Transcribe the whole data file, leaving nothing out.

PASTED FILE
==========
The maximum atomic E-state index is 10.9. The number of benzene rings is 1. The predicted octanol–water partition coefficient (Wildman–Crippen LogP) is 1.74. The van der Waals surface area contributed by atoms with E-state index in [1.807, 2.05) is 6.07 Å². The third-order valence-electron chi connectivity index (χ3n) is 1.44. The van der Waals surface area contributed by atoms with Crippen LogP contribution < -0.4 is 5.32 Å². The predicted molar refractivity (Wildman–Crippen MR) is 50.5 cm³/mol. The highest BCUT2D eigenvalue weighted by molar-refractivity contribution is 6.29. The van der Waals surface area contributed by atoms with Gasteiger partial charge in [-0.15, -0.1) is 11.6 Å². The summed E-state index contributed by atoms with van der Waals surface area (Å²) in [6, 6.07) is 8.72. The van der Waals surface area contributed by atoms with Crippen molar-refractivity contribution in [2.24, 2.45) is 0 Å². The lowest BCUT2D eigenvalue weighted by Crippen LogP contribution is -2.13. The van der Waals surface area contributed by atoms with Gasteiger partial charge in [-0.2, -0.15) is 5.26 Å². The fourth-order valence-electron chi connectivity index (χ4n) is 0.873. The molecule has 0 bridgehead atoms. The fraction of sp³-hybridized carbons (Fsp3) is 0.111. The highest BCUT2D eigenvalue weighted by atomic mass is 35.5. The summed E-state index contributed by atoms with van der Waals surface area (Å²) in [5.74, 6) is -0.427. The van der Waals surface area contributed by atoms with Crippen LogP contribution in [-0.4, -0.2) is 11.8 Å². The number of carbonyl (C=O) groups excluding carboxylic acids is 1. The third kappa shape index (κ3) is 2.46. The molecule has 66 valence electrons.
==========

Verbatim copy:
The maximum atomic E-state index is 10.9. The number of benzene rings is 1. The predicted octanol–water partition coefficient (Wildman–Crippen LogP) is 1.74. The van der Waals surface area contributed by atoms with E-state index in [1.807, 2.05) is 6.07 Å². The third-order valence-electron chi connectivity index (χ3n) is 1.44. The van der Waals surface area contributed by atoms with Crippen LogP contribution < -0.4 is 5.32 Å². The predicted molar refractivity (Wildman–Crippen MR) is 50.5 cm³/mol. The highest BCUT2D eigenvalue weighted by molar-refractivity contribution is 6.29. The van der Waals surface area contributed by atoms with Gasteiger partial charge in [-0.15, -0.1) is 11.6 Å². The summed E-state index contributed by atoms with van der Waals surface area (Å²) in [6, 6.07) is 8.72. The van der Waals surface area contributed by atoms with Crippen molar-refractivity contribution in [2.24, 2.45) is 0 Å². The lowest BCUT2D eigenvalue weighted by Crippen LogP contribution is -2.13. The van der Waals surface area contributed by atoms with Gasteiger partial charge in [-0.2, -0.15) is 5.26 Å². The fourth-order valence-electron chi connectivity index (χ4n) is 0.873. The molecule has 0 bridgehead atoms. The fraction of sp³-hybridized carbons (Fsp3) is 0.111. The highest BCUT2D eigenvalue weighted by atomic mass is 35.5. The summed E-state index contributed by atoms with van der Waals surface area (Å²) in [5.74, 6) is -0.427. The van der Waals surface area contributed by atoms with Crippen LogP contribution in [-0.4, -0.2) is 11.8 Å². The number of carbonyl (C=O) groups excluding carboxylic acids is 1. The third kappa shape index (κ3) is 2.46. The molecule has 66 valence electrons.